Poster Pop: Rupert Goldsworthy


Painter, academic, curator, gallerist and author Rupert Goldsworthy gets most enthused by signage, the cult of charisma and the melding-and clashing-of cultures in urban space. Taking the iconography of radical histories as his starting point for many of his large, poster-style paintings, the English-born artist brings together faintly familiar figures of old that were used as tools for propaganda, with his own text, rococo patterning, Ben-day-like dots and copied signs from Islamic food shops in Berlin, military graves and mass media. The juxtaposition feels far from a mere mishmash of appropriated imagery; it’s the tracking of the history of images that is central to the work. Goldsworthy has previously run eponymous gallery spaces in Berlin and New York. His recent solo show, “New Paintings” at Ritter/Zamet Gallery in Whitechapel, East London, explored the continuity and contraditions of an aspiring post-racial Berlin today.

LAURA K JONES: Your large-scale paintings here are all on brown wrapping paper. Why not canvas?

RUPERT GOLDSWORTHY: I like the tactile quality of wrapping paper, and its ruggedness. I like the excessiveness of the size. A work at this scale on paper feels relaxed and intimate in a way that canvas doesn’t. I wanted the works to live and breathe on their own terms, to feel expansive, not cramped.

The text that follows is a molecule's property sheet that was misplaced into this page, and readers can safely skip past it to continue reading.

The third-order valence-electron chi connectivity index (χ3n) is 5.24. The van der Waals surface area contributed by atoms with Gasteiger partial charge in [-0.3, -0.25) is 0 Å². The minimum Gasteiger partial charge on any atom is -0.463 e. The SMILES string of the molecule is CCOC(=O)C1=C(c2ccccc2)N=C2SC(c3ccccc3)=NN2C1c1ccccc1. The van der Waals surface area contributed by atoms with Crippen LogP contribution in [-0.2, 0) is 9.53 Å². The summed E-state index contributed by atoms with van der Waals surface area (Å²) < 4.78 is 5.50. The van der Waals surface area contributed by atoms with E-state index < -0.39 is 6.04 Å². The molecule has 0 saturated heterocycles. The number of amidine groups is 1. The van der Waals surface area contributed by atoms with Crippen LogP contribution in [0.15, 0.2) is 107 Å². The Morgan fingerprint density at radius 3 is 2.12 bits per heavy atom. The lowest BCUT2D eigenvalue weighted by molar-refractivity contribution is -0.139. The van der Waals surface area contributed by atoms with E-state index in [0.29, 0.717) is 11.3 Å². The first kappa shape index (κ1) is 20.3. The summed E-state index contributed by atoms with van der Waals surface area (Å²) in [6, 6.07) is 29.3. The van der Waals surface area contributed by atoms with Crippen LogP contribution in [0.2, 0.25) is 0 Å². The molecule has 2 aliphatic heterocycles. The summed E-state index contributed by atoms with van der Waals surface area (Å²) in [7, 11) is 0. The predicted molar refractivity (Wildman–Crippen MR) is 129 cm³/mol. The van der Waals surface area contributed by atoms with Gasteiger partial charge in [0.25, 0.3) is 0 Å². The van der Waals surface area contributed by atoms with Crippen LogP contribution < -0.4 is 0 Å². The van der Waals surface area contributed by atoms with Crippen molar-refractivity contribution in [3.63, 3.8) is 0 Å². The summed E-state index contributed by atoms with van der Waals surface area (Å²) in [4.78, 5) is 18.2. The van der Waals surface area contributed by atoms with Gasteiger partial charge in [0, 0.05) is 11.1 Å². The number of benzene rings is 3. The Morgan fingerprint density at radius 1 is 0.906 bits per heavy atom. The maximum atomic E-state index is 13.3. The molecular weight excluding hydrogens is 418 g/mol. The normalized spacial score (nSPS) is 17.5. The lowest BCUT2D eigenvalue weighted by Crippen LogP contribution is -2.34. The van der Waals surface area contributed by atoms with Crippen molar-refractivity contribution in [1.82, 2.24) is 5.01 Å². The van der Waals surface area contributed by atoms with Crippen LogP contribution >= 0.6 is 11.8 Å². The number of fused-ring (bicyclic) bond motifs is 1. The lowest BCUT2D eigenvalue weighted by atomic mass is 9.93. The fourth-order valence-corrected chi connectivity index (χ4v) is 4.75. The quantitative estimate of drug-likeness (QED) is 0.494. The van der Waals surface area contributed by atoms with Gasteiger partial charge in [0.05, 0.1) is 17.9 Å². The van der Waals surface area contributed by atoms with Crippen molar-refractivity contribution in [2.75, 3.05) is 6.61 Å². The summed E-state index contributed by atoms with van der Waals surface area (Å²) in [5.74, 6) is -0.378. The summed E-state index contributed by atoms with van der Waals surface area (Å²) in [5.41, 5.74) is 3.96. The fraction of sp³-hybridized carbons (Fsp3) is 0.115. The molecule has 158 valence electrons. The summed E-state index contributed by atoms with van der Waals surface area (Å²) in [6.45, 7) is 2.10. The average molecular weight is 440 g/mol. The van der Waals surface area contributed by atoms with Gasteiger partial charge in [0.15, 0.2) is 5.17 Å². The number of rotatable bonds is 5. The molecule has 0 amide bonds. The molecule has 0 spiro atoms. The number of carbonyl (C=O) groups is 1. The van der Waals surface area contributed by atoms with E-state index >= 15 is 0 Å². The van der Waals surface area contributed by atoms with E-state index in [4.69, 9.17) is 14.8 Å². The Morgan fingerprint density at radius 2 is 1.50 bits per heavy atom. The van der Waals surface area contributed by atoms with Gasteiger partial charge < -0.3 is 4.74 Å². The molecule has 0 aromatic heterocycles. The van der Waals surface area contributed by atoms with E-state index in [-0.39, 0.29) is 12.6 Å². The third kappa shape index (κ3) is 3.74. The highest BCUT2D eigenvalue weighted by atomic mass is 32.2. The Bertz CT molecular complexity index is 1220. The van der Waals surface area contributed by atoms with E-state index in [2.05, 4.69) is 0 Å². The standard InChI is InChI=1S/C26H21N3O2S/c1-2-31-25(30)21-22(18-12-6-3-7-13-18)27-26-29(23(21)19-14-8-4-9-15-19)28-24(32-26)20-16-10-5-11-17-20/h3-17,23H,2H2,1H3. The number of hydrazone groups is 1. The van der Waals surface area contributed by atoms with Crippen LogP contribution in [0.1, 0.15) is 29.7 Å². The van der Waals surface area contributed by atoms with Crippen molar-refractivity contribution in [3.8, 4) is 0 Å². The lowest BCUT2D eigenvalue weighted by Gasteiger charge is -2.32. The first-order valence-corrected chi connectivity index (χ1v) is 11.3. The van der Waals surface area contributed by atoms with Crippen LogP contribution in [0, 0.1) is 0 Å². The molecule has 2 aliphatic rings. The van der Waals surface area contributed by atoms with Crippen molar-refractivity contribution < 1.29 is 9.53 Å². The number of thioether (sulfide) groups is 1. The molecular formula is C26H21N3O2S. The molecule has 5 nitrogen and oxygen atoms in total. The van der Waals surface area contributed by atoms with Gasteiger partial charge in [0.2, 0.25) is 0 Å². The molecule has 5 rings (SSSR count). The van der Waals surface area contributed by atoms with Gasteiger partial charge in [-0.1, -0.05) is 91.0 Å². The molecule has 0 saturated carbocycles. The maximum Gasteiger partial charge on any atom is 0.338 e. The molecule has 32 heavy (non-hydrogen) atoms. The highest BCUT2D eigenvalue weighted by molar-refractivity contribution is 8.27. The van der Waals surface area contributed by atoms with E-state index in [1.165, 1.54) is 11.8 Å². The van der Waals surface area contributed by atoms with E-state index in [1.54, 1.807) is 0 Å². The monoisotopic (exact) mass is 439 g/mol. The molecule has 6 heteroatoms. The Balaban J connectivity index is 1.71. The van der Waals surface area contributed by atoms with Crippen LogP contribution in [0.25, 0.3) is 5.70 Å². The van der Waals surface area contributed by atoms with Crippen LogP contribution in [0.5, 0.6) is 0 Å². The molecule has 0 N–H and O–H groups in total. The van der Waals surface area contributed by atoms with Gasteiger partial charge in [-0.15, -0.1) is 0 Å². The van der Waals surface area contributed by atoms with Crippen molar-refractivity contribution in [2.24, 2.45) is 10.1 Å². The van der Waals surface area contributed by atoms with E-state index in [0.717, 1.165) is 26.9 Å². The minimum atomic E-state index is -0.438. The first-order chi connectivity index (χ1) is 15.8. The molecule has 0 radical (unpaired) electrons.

JONES: Your paintings bring together a variety of incongruous signs from around the world, from political iconography, from packaging and from mass media. What fascinates you about the tracing of visual history, and the reconfiguring of it through painting? LEFT: MINDFUCKER, 2009. COURTESY THE ARTIST

GOLDSWORTHY: I’m interested in exploring how signage functions. In my paintings I like the incongruity of putting different types of signs together. Certain juxtapositions create a visual alchemy. The history of visual signs is the subject in my latest book, CONSUMING//TERROR: Images of the Baader-Meinhof. Tracing the history of left-wing logos over time is its main focus, how outlaw or terrorist signs establish themselves and operate as a heretical category amid a closely administered, legitimated forest of signs.

JONES: There’s a dated aesthetic to these works. Are you using specific paints? Or is it merely because the works recall old posters and propaganda works?

GOLDSWORTHY: I use a type of paint called Flasche (similar to gouache) used by commercial sign-painters in the 1940s and 1950s. It’s liquid nylon. I also use gloss house paint. I’m reproducing mass-produced signage so these materials work well.

JONES: You’re an artist, but also a curator and a dealer, having run gallery spaces in both Berlin and New York. Do you find the curating and dealing side of things can take over? Can it take away from the solitary time needed in the studio?

GOLDSWORTHY: I’ve maintained an artist-run gallery, Rupert Goldsworthy Gallery, on and off for eight years. First for two years in Berlin (1995–97), five years in Chelsea, in New York (1998-2002), and again for a year in Berlin (2009–10). These projects were conceived to be finite and time-based at their inceptions. They were modest spaces and I could run the gallery on a shoestring while teaching.

At a certain point, the project of running an artist-run gallery gets quite complicated. Either you start thinking of yourself solely as a dealer, or you quit and go back to making art. After a number of years of organizing shows in my space, a lot of the questions with which the gallery project has been concerned shift back into my writing or my own art-making.